The Lincoln Highway was once the most famous road in America. It was the symbol that “Good Roads” supporters rallied around in their crusade to create a highway system for the country. It was the first successful transcontinental highway and served as the catalyst for the driving improvements that were being demanded by an increasingly mobile public and by the car makers of Detroit. The Lincoln Highway was the first successful, all-weather, coast-to-coast, automobile highway. The Lincoln Highway owed its success to promotion.
In the beginning, there was no federal funding to build highways. In 1913, when Carl Fisher proposed the “Coast-to-Coast Rock Highway,” dirt roads led from one town to the next, and few people could give directions beyond that. Fisher was a dreamer. He had founded the Indianapolis Speedway, owned the Prest-O-Lite Headlight Company, and would later create the Dixie Highway. He approached the fledgling automobile industry for support and funding for his highway. Eager to put America on wheels, many executives from automobile manufacturers and tire companies joined ranks of the Lincoln Highway Association in its inaugural meeting on July 1, 1913.
Henry Joy, president of the Packard Motor Car Company, was elected president of the new association and it was his suggestion to dedicate the road to the martyred Abraham Lincoln.
Without federal funding, and adequate financial backing, it was impossible to construct a road across America. It was, however, possible to identify existing roads and to label them as the Lincoln Highway. Signs were cheaper than rock and concrete. Any road could be marked as the official route, if it were sanctioned by the Association out of their Detroit office. Guidebooks and signs constituted the early highway.
In the very first year of their existence, the Association set out to identify a route across the continent. They did it with flair and publicity and an entourage of twenty cars with streaming red, white, and blue pennants as they took a fact-finding road trip across America.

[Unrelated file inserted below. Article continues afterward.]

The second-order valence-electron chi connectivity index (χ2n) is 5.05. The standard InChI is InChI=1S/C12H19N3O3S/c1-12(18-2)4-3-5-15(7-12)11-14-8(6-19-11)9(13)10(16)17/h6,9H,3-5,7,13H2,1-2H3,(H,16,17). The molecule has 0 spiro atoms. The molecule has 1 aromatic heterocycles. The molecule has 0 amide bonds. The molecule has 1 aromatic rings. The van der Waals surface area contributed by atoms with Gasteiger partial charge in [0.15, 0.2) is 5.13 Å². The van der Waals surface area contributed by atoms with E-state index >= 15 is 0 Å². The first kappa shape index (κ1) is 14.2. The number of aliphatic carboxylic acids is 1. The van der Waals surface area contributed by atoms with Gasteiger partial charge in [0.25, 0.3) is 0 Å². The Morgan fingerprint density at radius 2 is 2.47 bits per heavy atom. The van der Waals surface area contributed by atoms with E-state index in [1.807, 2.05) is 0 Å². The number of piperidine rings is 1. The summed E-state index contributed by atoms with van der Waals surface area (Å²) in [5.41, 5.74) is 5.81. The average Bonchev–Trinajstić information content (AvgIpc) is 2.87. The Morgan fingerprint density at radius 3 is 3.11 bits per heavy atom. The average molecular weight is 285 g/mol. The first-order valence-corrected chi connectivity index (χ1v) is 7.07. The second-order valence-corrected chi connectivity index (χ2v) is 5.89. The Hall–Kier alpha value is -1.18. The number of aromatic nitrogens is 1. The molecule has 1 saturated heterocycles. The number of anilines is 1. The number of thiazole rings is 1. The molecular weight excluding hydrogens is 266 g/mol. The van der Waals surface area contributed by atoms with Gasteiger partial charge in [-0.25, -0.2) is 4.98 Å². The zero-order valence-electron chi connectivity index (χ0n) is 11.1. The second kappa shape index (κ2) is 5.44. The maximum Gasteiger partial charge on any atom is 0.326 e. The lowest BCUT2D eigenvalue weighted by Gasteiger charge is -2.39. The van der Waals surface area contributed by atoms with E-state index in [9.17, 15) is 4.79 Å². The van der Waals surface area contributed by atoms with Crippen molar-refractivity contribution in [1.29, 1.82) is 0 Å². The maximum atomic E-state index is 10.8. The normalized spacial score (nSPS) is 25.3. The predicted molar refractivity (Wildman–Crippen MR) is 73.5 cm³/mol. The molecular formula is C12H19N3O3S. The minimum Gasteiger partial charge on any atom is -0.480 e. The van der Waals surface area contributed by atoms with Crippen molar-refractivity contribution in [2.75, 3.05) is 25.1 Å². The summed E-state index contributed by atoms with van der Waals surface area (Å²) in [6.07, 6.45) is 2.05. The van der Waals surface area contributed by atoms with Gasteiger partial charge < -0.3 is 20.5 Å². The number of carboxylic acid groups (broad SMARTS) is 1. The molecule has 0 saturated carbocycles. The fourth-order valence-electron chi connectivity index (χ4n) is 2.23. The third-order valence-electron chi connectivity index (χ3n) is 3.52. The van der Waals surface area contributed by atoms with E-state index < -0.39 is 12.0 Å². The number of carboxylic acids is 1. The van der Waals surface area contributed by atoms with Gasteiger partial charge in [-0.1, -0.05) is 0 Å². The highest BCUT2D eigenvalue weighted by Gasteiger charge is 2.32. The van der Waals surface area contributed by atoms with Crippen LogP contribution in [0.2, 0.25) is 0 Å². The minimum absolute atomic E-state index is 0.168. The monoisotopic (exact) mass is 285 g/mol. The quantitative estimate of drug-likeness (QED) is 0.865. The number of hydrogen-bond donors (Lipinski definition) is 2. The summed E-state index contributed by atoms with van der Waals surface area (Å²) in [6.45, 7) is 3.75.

While the western route fluctuated drastically over the ensuing years, the route through Illinois held relatively steady. The highway was perhaps the first urban bypass, skirting Chicago and its congestion, passing through Chicago Heights, Joliet, Aurora, DeKalb, Rochelle, Dixon, Sterling, Morrison, and finally exiting the state at Fulton with its spindly Mississippi River bridge.
The route across America was determined by a number of factors, such as the need to connect major cities and supportive communities, including scenic landscapes and historic sites, and above all, follow the most direct route.
Within a year of its beginnings, The Lincoln Highway Association was broke, but just beginning their crusade to enlist the public and the government to build better roads.
It was said that the road was paved more with printers ink than with concrete. The Lincoln Highway Association realized that its limited funds were better spent on promotion than on highway construction, especially after corporate America failed to provide strong sponsorship. They made the Lincoln Highway the centerpiece in a massive marketing campaign to convince the public that better roads were needed and that the government should build them.